Tobacco: novel products challenging old ethical stances
Smoking is a global killer epidemic. During the 20th century tobacco caused 100 million death – roughly the same number as people killed in both World Wars. Without action, this century it could claim the lives of a billion people, mostly in low and middle income countries. Yet tackling smoking is a tricky business. Regulation must balance several fundamental principles: protecting people from harm whilst preserving human dignity and freedoms.
It is remarkable to observe how attitudes and policy have changed. A little more than 20 years ago, my colleagues would light up in front of me while I was heavily pregnant. It made me feel sick and I knew that the smoke was harmful, but I couldn’t ask them to stop. Their right to smoke took priority.
Back then I helped to organise a workplace ballot to prohibit smoking on the premises. We won by an overwhelming majority; the non-smokers, who had felt unable to speak up individually, made their wishes clear.
My campaigning continued in 2003 when I was recruited by ASH (UK). This evidence-based advocacy organisation was set up by the Royal College of Physicians to reduce the harm caused by tobacco. We were major advocates for the UK’s proposed legislation to ban smoking in indoor public spaces.
Preventing harm, promoting health
The UK consultation and media debates hinged around the question and evidence of harm. The pro-legislation argument won in the end. This was largely because the public accepted that the rights of workers in the hospitality industry to be protected from second-hand smoke superseded the rights of smokers to light up wherever they wanted. Between May 2004 and December 2005, support for smoke-free legislation rose from one half to two thirds of the adult population. It become vote-winning policy and introduced in law in 2007.
ASH is not anti-smoker, but anti-smoking. The distinction is important. I believe there should be balance of rights and responsibilities, for smokers and non-smokers alike and across the globe.
The advent of electronic cigarettes, or e-cigarettes, has once more raised important ethical issues–and this time I worry that perhaps smokers’ rights are being ignored. From Canada to South Africa to New Zealand, with murmurs in France and Germany, countries are banning e-cigarettes or regulating them as strictly as tobacco products.
Yet the science suggests e-cigarettes are much less harmful. Yes, there are rational arguments about potential harm. But the bulk of evidence so far points to public health benefits, certainly in the UK where we engage with smokers and “vapers” to monitor health effects. Perhaps it is really fear of the unknown and a residual desire to punish smokers and vapers that are driving the call for strict regulation?
Research by ASH and government statistics show that almost no-one who is not a smoker is using e-cigarettes. Smokers, meanwhile, are increasingly using e-cigarettes to help them quit; they are proving significantly more effective than medicinal nicotine products bought over the counter. There is little sign that young people other than existing smokersare using e-cigarettes.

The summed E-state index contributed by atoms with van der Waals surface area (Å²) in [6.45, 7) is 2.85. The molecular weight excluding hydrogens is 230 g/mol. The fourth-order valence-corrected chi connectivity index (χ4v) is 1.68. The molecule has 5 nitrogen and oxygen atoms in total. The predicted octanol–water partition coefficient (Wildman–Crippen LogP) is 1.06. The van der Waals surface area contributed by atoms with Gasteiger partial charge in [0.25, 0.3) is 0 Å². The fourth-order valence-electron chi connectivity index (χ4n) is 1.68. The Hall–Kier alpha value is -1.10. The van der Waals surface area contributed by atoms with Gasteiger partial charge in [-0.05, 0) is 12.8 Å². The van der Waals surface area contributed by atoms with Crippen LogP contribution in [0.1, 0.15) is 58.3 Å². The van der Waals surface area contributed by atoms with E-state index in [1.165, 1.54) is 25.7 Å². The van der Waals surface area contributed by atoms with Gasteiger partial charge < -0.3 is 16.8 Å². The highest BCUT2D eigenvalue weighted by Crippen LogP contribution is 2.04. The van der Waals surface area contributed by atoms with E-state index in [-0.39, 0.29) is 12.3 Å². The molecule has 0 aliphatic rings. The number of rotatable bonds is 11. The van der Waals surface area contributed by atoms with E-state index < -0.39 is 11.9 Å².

It is too soon to say how safe e-cigarette use is longer-term and more research is needed. The precise extent of harm from long-term use is not known, but tests show that the concentrations of potentially harmful inhalants in vapour are likely to be many magnitudes safer than smoking cigarettes. Exhaled vapour is unlikely to cause significant harm to bystanders.
In Europe, we have an evolving twin track regulatory approach which will be in force by 2016/17. It will require novel nicotine delivery devices to be regulated under the EU Tobacco Products Directive or to have a medicines licence.
Ironically, the first licensed e-cigarette will be marketed by a wholly owned subsidiary of British American Tobacco. Despite the vociferous criticism, ASH believes that products, whoever they are made by, should be prescribed on the basis of clinical need. At the same time, we insist that, in line with the WHO Framework Convention on Tobacco Control, this product must not allow any tobacco company a foot in the door to unduly influence tobacco policy.
I understand why so many people want to clamp down with stringent regulation. It is more than 50 years since Richard Doll published the first evidence that smoking caused lung cancer. Yet smoking is still a world-wide epidemic.
We also know that traditional tobacco control policies are effective. But applying the same principles to e-cigarettes may prove to be counter-productive. The evidence that e-cigarettes have great potential for helping adults to quit is compelling, so we should avoid laws that hinder smokers from switching to less harmful alternatives.
I am convinced that banning or heavily regulating e-cigarettes in the same way as tobacco products–even just discouraging their use–does not equate to “do no harm”.
Deborah is Chief Executive of Action on Smoking & Health (ASH UK) and a respected public health campaigner for greater awareness about the tobacco epidemic worldwide. She champions evidence-based policy measures that do not attack smokers or condemn smoking. Reporting to the Royal College of Physicians, ASH provides the secretariat for the UK’s All Party Parliamentary Group on Smoking and Health.
This article is the edited version of a piece that was first published in Science in the Public interest vol. 3: Addictions: Ethics,Integrity and the Policy-Maker, published by SciCom– Making Sense of Science.
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